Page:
Missing idols cause concern in Telangana, AP
During the 1980s, there was a sudden increase in thefts of Panchaloha idols and the spectre is once again returning with three cases of arrest in both Telangana and Andhra Pradesh recently.
Hyderabad: During the 1980s, there was a sudden increase in thefts of Panchaloha idols and the spectre is once again returning with three cases of arrest in both Telangana and Andhra Pradesh recently.
Three Panchaloha idols of deities Varadarajula Swamy, Sridevi and Bhoodevi from an ancient temple at Rajole in Kuravi mandal in Warangal district which were stolen on March 15, 2016, are now in safe custody but hundreds of idols from the temples across the two Telugu-speaking States are missing for years.
According to the Telangana State Department of Archaeology, about 38 idols from across Telangana and AP were recovered between 2008 and 2013 but these idols are the ones that the police hands over to the department once a case is resolved, for safe custody. According to experts, there are close to 100 precious idols that date back to over 300-400 years that come under “untraceable category”.
Stolen idols data from 2014 till date is being corroborated, said an official and on condition of anonymity confirmed that there are at least a couple of cases reported every month. According to a CAG report in 2013, 91 idols of archaeological importance in India had been missing or untraceable.
Telangana State Department of Archaeology director NR Visalatchi says, “The police hands over the stolen idols to the department for safe custody. The department has its limitations in protecting the idols.”
Vijay Kumar, based in Singapore, who blogs on stolen idols and has been in touch with the US Homeland Security, says that illegal trade of art and artefacts is estimated to be worth Rs 40,000 crore a year. No doubt that the Tamil Nadu government started a special Tamil Nadu Police Idol Wing which is in constant touch with the US Homeland Security.
Though many precious idols go missing from Telangana and Andhra Pradesh every month and rarely get reported, there is no such wing in either State. In the garb of ‘researcher’ and ‘antique collector’ smuggling of international antiquities goes on which requires capital and connections.
Such is the volume of stolen idols that earlier this year in June, the US government returned over 200 stolen idols to India during PM Modi’s visit. But there are thousands of idols stacked away in museums and private collections the world over.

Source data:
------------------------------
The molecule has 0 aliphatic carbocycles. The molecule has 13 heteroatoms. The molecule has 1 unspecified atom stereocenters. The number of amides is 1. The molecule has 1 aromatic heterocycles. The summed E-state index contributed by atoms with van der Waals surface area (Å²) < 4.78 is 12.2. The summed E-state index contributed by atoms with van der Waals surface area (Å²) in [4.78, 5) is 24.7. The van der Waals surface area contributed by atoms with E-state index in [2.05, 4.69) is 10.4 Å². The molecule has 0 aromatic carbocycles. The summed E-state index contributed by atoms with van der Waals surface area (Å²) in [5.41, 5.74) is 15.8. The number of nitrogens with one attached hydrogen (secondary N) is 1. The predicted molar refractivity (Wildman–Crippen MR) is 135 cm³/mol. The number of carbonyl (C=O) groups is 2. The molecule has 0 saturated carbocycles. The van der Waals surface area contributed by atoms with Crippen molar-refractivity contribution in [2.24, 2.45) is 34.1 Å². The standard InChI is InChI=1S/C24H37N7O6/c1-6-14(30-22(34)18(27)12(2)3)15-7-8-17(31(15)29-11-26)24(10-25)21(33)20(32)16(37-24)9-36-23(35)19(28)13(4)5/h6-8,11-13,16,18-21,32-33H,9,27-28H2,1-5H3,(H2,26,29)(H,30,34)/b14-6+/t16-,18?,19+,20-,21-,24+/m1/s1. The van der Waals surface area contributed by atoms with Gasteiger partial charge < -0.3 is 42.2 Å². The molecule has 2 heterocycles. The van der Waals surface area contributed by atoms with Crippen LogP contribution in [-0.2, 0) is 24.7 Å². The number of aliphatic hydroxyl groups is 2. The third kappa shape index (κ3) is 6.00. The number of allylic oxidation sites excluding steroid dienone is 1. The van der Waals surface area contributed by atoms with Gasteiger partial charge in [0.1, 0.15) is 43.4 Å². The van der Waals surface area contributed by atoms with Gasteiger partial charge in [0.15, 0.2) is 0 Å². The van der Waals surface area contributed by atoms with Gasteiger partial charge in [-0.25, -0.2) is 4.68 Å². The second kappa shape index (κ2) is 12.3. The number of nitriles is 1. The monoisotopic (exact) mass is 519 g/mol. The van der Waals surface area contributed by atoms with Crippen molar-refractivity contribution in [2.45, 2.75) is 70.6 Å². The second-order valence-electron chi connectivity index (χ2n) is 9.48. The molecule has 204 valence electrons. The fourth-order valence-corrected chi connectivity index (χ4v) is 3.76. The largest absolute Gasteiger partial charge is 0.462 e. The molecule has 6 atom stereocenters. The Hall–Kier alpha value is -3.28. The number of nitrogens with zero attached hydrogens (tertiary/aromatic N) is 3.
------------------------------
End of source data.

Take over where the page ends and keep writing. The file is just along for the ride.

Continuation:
According to the National Crime Records Bureau, over 4,000 items were stolen from Indian temples just in a span of three years between 2010 and 2012 and in the past two decades about 2,913 idols and antiquities have been traced in museums.
K Padmanabha, Deputy Director, Telangana Department of Archaeology says, “We recovered two Lord Rama, two Lakshmana and one each of Sita and Radha Devi idols that were stolen from Parlapalli village and date back to 400 years. There are scores of idols strewn across the State that need protection.”
The modus operandi is complex as companies buy and sell objects among themselves to hoodwink officials before forwarding them to auction houses and collectors. Objects are first shipped to Switzerland which is considered safe because of free trade zone. Auction houses claim that they buy the objects from Swiss soil and not from India.
Dealers have a deep network connecting remote areas of the country. The modus operandi used by smugglers is to prepare a copy of the looted antique and submit it to the Archaeological survey; once the tag of ‘non-antiquity’ is granted, the certificate is used to tag to the genuine antique and ship it out of the country.
Smugglers use paperless money remittance system (hawala) which is virtually untraceable. Ghiya from Jaipur and Subhash Kapoor, a US citizen (who is now in Tamil Nadu jail), have been involved in smuggling idols out of India for decades.
Subhash Kapoor who owns Art of the Past, an art gallery in New York, is accused of smuggling more than $100 million worth of stolen art from India.